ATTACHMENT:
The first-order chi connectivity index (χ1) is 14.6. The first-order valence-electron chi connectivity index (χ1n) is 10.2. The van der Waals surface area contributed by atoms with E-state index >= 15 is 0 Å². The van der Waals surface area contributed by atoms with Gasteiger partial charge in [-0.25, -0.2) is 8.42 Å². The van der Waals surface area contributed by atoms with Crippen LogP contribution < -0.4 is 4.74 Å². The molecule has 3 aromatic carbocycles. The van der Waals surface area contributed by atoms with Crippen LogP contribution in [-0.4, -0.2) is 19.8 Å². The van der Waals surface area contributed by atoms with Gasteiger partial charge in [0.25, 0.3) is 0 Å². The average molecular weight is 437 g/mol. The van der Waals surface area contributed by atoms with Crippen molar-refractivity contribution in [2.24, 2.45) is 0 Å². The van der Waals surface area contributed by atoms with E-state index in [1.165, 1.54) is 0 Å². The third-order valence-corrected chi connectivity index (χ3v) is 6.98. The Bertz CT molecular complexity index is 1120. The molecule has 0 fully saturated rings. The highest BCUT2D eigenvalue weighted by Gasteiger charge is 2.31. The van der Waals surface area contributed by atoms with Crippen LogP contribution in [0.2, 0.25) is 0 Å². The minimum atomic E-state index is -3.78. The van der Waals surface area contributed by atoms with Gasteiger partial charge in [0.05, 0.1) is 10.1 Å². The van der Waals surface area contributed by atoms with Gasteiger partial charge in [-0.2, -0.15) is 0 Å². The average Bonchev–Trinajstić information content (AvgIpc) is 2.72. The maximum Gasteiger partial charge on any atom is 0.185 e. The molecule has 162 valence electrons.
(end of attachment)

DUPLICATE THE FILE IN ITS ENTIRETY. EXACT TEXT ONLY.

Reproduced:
The first-order chi connectivity index (χ1) is 14.6. The first-order valence-electron chi connectivity index (χ1n) is 10.2. The van der Waals surface area contributed by atoms with E-state index >= 15 is 0 Å². The van der Waals surface area contributed by atoms with Gasteiger partial charge in [-0.25, -0.2) is 8.42 Å². The van der Waals surface area contributed by atoms with Crippen LogP contribution < -0.4 is 4.74 Å². The molecule has 3 aromatic carbocycles. The van der Waals surface area contributed by atoms with Crippen LogP contribution in [-0.4, -0.2) is 19.8 Å². The van der Waals surface area contributed by atoms with Gasteiger partial charge in [0.25, 0.3) is 0 Å². The average molecular weight is 437 g/mol. The van der Waals surface area contributed by atoms with Crippen molar-refractivity contribution in [2.24, 2.45) is 0 Å². The van der Waals surface area contributed by atoms with E-state index in [1.165, 1.54) is 0 Å². The third-order valence-corrected chi connectivity index (χ3v) is 6.98. The Bertz CT molecular complexity index is 1120. The molecule has 0 fully saturated rings. The highest BCUT2D eigenvalue weighted by Gasteiger charge is 2.31. The van der Waals surface area contributed by atoms with Crippen LogP contribution in [0.2, 0.25) is 0 Å². The minimum atomic E-state index is -3.78. The van der Waals surface area contributed by atoms with Gasteiger partial charge in [0.05, 0.1) is 10.1 Å². The van der Waals surface area contributed by atoms with Gasteiger partial charge in [-0.2, -0.15) is 0 Å². The average Bonchev–Trinajstić information content (AvgIpc) is 2.72. The maximum Gasteiger partial charge on any atom is 0.185 e. The molecule has 162 valence electrons.